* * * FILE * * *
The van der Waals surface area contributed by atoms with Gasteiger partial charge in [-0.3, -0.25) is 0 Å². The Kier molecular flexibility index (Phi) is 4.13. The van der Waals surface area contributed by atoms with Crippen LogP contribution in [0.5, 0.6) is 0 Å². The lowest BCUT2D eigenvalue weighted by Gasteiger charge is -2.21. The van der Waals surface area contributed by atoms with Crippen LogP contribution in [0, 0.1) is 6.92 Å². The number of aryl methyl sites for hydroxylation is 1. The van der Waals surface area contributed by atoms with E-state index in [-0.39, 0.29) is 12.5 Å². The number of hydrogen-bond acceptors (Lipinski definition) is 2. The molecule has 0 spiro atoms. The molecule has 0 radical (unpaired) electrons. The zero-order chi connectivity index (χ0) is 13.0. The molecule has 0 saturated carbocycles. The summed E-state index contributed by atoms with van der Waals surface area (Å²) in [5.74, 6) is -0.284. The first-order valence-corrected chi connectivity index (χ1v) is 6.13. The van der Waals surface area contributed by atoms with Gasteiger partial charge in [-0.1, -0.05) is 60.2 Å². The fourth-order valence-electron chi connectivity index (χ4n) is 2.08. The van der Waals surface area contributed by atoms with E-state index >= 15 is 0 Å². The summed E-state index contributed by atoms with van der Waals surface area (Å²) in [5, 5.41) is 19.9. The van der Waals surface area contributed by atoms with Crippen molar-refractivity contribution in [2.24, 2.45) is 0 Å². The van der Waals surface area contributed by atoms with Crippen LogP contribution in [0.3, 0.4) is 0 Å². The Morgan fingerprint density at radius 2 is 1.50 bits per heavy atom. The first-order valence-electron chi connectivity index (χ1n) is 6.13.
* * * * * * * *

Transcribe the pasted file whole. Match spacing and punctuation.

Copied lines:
The van der Waals surface area contributed by atoms with Gasteiger partial charge in [-0.3, -0.25) is 0 Å². The Kier molecular flexibility index (Phi) is 4.13. The van der Waals surface area contributed by atoms with Crippen LogP contribution in [0.5, 0.6) is 0 Å². The lowest BCUT2D eigenvalue weighted by Gasteiger charge is -2.21. The van der Waals surface area contributed by atoms with Crippen LogP contribution in [0, 0.1) is 6.92 Å². The number of aryl methyl sites for hydroxylation is 1. The van der Waals surface area contributed by atoms with E-state index in [-0.39, 0.29) is 12.5 Å². The number of hydrogen-bond acceptors (Lipinski definition) is 2. The molecule has 0 spiro atoms. The molecule has 0 radical (unpaired) electrons. The zero-order chi connectivity index (χ0) is 13.0. The molecule has 0 saturated carbocycles. The summed E-state index contributed by atoms with van der Waals surface area (Å²) in [5.74, 6) is -0.284. The first-order valence-corrected chi connectivity index (χ1v) is 6.13. The van der Waals surface area contributed by atoms with Gasteiger partial charge in [-0.1, -0.05) is 60.2 Å². The fourth-order valence-electron chi connectivity index (χ4n) is 2.08. The van der Waals surface area contributed by atoms with E-state index >= 15 is 0 Å². The summed E-state index contributed by atoms with van der Waals surface area (Å²) in [5, 5.41) is 19.9. The van der Waals surface area contributed by atoms with Crippen molar-refractivity contribution in [2.24, 2.45) is 0 Å². The van der Waals surface area contributed by atoms with Crippen LogP contribution in [0.3, 0.4) is 0 Å². The Morgan fingerprint density at radius 2 is 1.50 bits per heavy atom. The first-order valence-electron chi connectivity index (χ1n) is 6.13.